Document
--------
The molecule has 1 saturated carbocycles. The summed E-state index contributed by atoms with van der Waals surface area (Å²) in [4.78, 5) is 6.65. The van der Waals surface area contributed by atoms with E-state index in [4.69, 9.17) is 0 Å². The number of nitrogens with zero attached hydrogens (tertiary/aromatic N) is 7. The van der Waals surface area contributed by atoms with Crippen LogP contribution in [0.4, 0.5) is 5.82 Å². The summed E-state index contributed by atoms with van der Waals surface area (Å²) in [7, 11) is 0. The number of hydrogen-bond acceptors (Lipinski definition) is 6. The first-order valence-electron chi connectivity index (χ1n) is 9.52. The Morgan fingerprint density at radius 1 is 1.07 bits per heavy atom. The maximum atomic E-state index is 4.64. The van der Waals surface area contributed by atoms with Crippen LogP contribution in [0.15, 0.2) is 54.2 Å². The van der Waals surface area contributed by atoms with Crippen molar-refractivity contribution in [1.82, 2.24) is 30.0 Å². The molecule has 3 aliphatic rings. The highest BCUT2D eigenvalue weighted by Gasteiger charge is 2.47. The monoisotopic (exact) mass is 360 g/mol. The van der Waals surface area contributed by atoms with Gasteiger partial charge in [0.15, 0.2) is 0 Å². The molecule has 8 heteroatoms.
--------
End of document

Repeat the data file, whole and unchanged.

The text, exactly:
The molecule has 1 saturated carbocycles. The summed E-state index contributed by atoms with van der Waals surface area (Å²) in [4.78, 5) is 6.65. The van der Waals surface area contributed by atoms with E-state index in [4.69, 9.17) is 0 Å². The number of nitrogens with zero attached hydrogens (tertiary/aromatic N) is 7. The van der Waals surface area contributed by atoms with Crippen LogP contribution in [0.4, 0.5) is 5.82 Å². The summed E-state index contributed by atoms with van der Waals surface area (Å²) in [7, 11) is 0. The number of hydrogen-bond acceptors (Lipinski definition) is 6. The first-order valence-electron chi connectivity index (χ1n) is 9.52. The Morgan fingerprint density at radius 1 is 1.07 bits per heavy atom. The maximum atomic E-state index is 4.64. The van der Waals surface area contributed by atoms with Crippen LogP contribution in [0.15, 0.2) is 54.2 Å². The van der Waals surface area contributed by atoms with Crippen molar-refractivity contribution in [1.82, 2.24) is 30.0 Å². The molecule has 3 aliphatic rings. The highest BCUT2D eigenvalue weighted by Gasteiger charge is 2.47. The monoisotopic (exact) mass is 360 g/mol. The van der Waals surface area contributed by atoms with Gasteiger partial charge in [0.15, 0.2) is 0 Å². The molecule has 8 heteroatoms.